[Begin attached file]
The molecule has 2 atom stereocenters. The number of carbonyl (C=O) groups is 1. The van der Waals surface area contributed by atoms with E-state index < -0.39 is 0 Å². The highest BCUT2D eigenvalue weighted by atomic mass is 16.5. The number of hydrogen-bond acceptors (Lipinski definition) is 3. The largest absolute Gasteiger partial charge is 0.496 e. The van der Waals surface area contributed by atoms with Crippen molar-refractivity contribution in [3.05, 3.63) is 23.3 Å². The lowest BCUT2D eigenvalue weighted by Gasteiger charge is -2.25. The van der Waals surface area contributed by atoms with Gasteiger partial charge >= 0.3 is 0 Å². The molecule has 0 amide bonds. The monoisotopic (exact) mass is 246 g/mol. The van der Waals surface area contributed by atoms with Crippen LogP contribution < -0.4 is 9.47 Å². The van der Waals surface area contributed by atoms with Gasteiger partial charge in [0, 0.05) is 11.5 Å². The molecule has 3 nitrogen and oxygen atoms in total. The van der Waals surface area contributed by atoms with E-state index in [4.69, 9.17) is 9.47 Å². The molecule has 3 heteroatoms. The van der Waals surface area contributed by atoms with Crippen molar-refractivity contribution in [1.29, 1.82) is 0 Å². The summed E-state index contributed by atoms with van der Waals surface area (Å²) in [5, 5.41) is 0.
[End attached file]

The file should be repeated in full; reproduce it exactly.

The molecule has 2 atom stereocenters. The number of carbonyl (C=O) groups is 1. The van der Waals surface area contributed by atoms with E-state index < -0.39 is 0 Å². The highest BCUT2D eigenvalue weighted by atomic mass is 16.5. The number of hydrogen-bond acceptors (Lipinski definition) is 3. The largest absolute Gasteiger partial charge is 0.496 e. The van der Waals surface area contributed by atoms with Crippen molar-refractivity contribution in [3.05, 3.63) is 23.3 Å². The lowest BCUT2D eigenvalue weighted by Gasteiger charge is -2.25. The van der Waals surface area contributed by atoms with Gasteiger partial charge >= 0.3 is 0 Å². The molecule has 0 amide bonds. The monoisotopic (exact) mass is 246 g/mol. The van der Waals surface area contributed by atoms with Crippen LogP contribution < -0.4 is 9.47 Å². The van der Waals surface area contributed by atoms with Gasteiger partial charge in [0, 0.05) is 11.5 Å². The molecule has 3 nitrogen and oxygen atoms in total. The van der Waals surface area contributed by atoms with E-state index in [4.69, 9.17) is 9.47 Å². The molecule has 3 heteroatoms. The van der Waals surface area contributed by atoms with Crippen molar-refractivity contribution in [1.29, 1.82) is 0 Å². The summed E-state index contributed by atoms with van der Waals surface area (Å²) in [5, 5.41) is 0.